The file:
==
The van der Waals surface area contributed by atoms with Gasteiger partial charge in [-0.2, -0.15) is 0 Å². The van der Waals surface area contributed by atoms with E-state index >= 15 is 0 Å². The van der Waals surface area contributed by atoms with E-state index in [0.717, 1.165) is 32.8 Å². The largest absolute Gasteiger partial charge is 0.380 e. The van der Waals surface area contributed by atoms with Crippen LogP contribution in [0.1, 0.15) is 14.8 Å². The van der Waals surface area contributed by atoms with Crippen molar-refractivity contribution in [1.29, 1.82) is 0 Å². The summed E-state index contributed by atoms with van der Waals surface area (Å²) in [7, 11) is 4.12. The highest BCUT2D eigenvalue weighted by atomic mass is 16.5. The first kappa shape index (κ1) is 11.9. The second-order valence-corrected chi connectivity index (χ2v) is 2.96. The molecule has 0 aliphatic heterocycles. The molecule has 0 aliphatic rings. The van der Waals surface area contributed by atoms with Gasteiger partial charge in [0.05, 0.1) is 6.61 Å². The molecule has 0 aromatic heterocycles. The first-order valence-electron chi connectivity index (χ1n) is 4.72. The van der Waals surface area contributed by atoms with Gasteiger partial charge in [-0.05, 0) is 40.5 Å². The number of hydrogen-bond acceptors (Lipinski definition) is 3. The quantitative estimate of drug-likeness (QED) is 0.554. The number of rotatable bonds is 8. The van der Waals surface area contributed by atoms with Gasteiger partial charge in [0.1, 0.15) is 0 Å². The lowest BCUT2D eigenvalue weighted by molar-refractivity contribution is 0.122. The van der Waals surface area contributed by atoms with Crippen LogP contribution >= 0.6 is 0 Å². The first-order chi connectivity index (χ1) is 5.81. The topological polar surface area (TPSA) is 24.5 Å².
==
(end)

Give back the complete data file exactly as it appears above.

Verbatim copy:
The van der Waals surface area contributed by atoms with Gasteiger partial charge in [-0.2, -0.15) is 0 Å². The van der Waals surface area contributed by atoms with E-state index >= 15 is 0 Å². The van der Waals surface area contributed by atoms with E-state index in [0.717, 1.165) is 32.8 Å². The largest absolute Gasteiger partial charge is 0.380 e. The van der Waals surface area contributed by atoms with Crippen LogP contribution in [0.1, 0.15) is 14.8 Å². The van der Waals surface area contributed by atoms with Crippen molar-refractivity contribution in [1.29, 1.82) is 0 Å². The summed E-state index contributed by atoms with van der Waals surface area (Å²) in [7, 11) is 4.12. The highest BCUT2D eigenvalue weighted by atomic mass is 16.5. The first kappa shape index (κ1) is 11.9. The second-order valence-corrected chi connectivity index (χ2v) is 2.96. The molecule has 0 aliphatic heterocycles. The molecule has 0 aliphatic rings. The van der Waals surface area contributed by atoms with Gasteiger partial charge in [0.05, 0.1) is 6.61 Å². The molecule has 0 aromatic heterocycles. The first-order valence-electron chi connectivity index (χ1n) is 4.72. The van der Waals surface area contributed by atoms with Gasteiger partial charge in [-0.05, 0) is 40.5 Å². The number of hydrogen-bond acceptors (Lipinski definition) is 3. The quantitative estimate of drug-likeness (QED) is 0.554. The number of rotatable bonds is 8. The van der Waals surface area contributed by atoms with Gasteiger partial charge in [0.1, 0.15) is 0 Å². The lowest BCUT2D eigenvalue weighted by molar-refractivity contribution is 0.122. The van der Waals surface area contributed by atoms with Crippen LogP contribution >= 0.6 is 0 Å². The first-order chi connectivity index (χ1) is 5.81. The topological polar surface area (TPSA) is 24.5 Å².